In the medieval period, from 1553–1556, Adil Shah Sur of the Afghan Dynasty of Sher Shah Suri, had his rule from Chunar. Hemu, also known as Hemu Vikramaditya or Hem Chandra Vikramaditya looked after his empire. Hemu was Prime Minister and chief of army of Adil Shah's empire. According to Abul Fazal, Hemu virtually was like the king as he took all the important decisions in the administration. Hemu successfully quelled the rebellion by Afghan Jagirdars against Adil Shah and had won 22 battles, from Bengal to Punjab. Hemu had defeated Akbar's forces two times, at Agra and Delhi in the year 1556 and had established Hindu Raj in North India after his victory in Delhi on 7 October 1556. Hemu earned the title of Samrat as he continuously won 22 battles without losing any, to be called Samrat Hem Chandra Vikramaditya. He was called a Vikramaditya king for establishing Hindu Raj in North India.
Chunargarh of 'Chandrakanta', the famous classic novel by Babu Devakinandan Khatri, is only 40 km from the holy city of Varanasi. The Chunar Fort is situated on an extension of the Vindhyan range of mountains, with the river Ganges flowing near its base. Various exotic waterfalls and religious worship places attract thousands of tourists and locals.
Chunar is very well known for its pottery industries.
The Indian writer, Premchand, taught in a mission school here at the end of the nineteenth century.
As of 2001[update] India census, Chunar had a population of 33,919. Males constitute 53% of the population and females 47%. Chunar has an average literacy rate of 57%, lower than the national average of 59.5%: male literacy is 66% and, female literacy is 47%. In Chunar, 16% of the population is under 6 years of age.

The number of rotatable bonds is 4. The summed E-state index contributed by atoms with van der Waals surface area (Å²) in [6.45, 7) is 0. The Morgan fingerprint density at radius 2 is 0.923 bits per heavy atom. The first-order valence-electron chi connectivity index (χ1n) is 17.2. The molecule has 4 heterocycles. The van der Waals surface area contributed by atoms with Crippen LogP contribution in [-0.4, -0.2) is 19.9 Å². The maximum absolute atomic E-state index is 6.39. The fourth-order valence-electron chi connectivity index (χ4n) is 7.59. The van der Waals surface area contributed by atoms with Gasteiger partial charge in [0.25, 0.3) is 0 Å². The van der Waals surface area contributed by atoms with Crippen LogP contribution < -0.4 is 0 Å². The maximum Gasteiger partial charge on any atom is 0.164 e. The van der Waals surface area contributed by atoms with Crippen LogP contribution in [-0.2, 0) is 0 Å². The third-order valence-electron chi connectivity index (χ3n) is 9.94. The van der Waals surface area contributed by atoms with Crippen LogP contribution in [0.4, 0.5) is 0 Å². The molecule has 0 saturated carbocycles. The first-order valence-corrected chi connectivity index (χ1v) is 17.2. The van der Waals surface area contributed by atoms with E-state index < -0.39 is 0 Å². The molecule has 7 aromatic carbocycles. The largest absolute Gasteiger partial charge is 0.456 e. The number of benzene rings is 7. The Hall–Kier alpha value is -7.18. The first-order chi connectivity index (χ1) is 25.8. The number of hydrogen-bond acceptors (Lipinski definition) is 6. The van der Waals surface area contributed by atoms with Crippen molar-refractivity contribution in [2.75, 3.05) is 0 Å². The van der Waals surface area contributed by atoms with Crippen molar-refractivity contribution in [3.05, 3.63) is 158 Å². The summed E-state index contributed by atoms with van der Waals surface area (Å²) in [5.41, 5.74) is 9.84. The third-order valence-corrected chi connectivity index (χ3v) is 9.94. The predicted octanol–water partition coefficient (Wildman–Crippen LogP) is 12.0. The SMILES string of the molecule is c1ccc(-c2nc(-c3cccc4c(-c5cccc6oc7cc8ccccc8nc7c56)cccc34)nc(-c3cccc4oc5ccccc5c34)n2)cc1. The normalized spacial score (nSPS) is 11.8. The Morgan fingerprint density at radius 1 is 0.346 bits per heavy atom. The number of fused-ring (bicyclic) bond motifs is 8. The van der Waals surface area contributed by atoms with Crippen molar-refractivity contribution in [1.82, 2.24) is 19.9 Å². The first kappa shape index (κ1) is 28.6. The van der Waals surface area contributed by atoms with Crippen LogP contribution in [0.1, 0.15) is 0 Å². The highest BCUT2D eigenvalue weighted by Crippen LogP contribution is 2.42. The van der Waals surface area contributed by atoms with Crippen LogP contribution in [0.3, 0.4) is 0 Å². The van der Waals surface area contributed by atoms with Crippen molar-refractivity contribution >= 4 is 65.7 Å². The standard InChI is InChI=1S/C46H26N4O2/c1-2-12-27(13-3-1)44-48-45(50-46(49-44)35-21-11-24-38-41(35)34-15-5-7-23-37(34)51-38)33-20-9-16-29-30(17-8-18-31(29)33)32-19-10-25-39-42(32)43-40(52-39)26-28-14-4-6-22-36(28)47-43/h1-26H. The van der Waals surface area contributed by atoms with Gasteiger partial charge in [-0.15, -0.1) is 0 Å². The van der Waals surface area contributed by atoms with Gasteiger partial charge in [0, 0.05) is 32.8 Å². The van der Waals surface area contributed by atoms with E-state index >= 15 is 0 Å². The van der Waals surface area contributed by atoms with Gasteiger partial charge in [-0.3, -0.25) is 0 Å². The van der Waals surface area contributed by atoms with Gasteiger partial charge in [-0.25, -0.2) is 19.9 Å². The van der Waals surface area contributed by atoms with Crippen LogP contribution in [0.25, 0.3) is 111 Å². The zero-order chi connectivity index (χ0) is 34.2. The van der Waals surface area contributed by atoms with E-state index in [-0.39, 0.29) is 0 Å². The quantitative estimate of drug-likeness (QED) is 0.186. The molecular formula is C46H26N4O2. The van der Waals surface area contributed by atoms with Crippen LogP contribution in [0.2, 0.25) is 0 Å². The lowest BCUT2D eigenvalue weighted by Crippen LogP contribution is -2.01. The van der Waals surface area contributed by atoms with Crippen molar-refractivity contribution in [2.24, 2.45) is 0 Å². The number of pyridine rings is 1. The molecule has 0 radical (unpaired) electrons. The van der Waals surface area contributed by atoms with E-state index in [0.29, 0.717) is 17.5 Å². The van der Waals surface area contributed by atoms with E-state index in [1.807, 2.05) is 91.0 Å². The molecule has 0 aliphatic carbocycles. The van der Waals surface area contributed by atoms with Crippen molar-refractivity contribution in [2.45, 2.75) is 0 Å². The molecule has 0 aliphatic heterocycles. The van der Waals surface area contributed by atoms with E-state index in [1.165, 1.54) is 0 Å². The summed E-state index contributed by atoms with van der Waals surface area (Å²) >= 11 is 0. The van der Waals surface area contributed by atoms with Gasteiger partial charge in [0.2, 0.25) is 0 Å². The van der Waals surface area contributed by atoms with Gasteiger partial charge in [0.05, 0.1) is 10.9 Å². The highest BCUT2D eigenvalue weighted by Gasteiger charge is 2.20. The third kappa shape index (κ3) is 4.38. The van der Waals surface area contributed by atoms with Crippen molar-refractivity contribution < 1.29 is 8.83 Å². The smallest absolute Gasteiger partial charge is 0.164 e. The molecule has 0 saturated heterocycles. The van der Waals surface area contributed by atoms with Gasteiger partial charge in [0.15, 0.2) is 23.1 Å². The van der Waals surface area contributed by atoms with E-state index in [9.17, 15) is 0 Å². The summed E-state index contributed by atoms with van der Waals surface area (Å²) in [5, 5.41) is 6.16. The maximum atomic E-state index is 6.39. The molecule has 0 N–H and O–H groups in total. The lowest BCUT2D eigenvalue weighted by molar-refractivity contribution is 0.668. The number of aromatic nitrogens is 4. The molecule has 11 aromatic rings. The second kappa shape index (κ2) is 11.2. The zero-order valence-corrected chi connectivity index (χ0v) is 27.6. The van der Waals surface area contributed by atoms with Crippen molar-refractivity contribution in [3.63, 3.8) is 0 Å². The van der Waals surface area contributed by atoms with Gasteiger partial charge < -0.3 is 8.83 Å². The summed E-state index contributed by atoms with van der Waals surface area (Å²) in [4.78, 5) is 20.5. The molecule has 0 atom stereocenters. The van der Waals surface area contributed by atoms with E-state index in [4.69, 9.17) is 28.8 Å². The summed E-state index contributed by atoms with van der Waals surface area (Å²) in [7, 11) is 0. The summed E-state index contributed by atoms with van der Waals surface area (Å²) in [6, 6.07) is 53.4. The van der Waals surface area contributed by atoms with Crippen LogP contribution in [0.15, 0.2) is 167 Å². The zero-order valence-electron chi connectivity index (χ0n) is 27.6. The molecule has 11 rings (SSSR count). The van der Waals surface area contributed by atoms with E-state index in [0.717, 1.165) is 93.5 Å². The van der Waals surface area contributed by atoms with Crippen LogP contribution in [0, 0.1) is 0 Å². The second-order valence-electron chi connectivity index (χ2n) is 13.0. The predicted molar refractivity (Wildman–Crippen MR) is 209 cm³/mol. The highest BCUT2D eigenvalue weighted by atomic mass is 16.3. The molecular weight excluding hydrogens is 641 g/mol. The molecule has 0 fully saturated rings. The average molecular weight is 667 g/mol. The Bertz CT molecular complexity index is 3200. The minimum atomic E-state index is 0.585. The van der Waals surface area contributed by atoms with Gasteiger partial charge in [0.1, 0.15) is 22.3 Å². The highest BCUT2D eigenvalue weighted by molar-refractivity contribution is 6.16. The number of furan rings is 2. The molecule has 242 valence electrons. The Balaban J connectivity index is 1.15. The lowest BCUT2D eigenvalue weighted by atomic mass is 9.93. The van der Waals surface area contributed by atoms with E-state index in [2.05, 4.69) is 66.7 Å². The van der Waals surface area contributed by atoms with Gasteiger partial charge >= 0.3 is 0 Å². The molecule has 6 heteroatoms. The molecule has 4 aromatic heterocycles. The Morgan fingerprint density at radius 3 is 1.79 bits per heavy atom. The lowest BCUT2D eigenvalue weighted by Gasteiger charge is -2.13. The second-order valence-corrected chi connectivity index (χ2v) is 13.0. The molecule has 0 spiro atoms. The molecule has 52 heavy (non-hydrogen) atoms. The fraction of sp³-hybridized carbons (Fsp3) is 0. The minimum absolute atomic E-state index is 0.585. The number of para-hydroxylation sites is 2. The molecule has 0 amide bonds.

People and place 
People here are humble, simple and down to earth. Primary mode of earning livelihood is agriculture and agri-based business. Agriculture is primarily dependent on the moderate rainfall occurring between July to September, and the area is well connected with water sources by means of canals. Local dramas and melas (fun-fair and social gathering during off-time in agriculture primarily focused for entertainment), are favourites of the locals.
Chunar is also a place of tourist interest. A temple of Durga is situated in a cave near in the midst of beautiful sceneries.
Chunar is also known for its communal harmonies. People of all communities live together with peacefully and take part in the each other communal festivals.
Chunar and surrounding villages are majorly populated with Kurmi Kshatriya, constituting more than 80% of the population. Chunar consist of a cement factory established by the JAYPEE group and this factory has its own railway line for transporting cement.
In the media 
- The Mughal Throne by Abraham Eraly pg 50
- "Census of India 2001: Data from the 2001 Census, including cities, villages and towns (Provisional)". Census Commission of India. Archived from the original on 2004-06-16. Retrieved 2008-11-01.
- "Manoj sings without any fee for Anurag Kashyap". Articles.timesofindia.indiatimes.com. 2012-05-17. Retrieved 2012-10-04.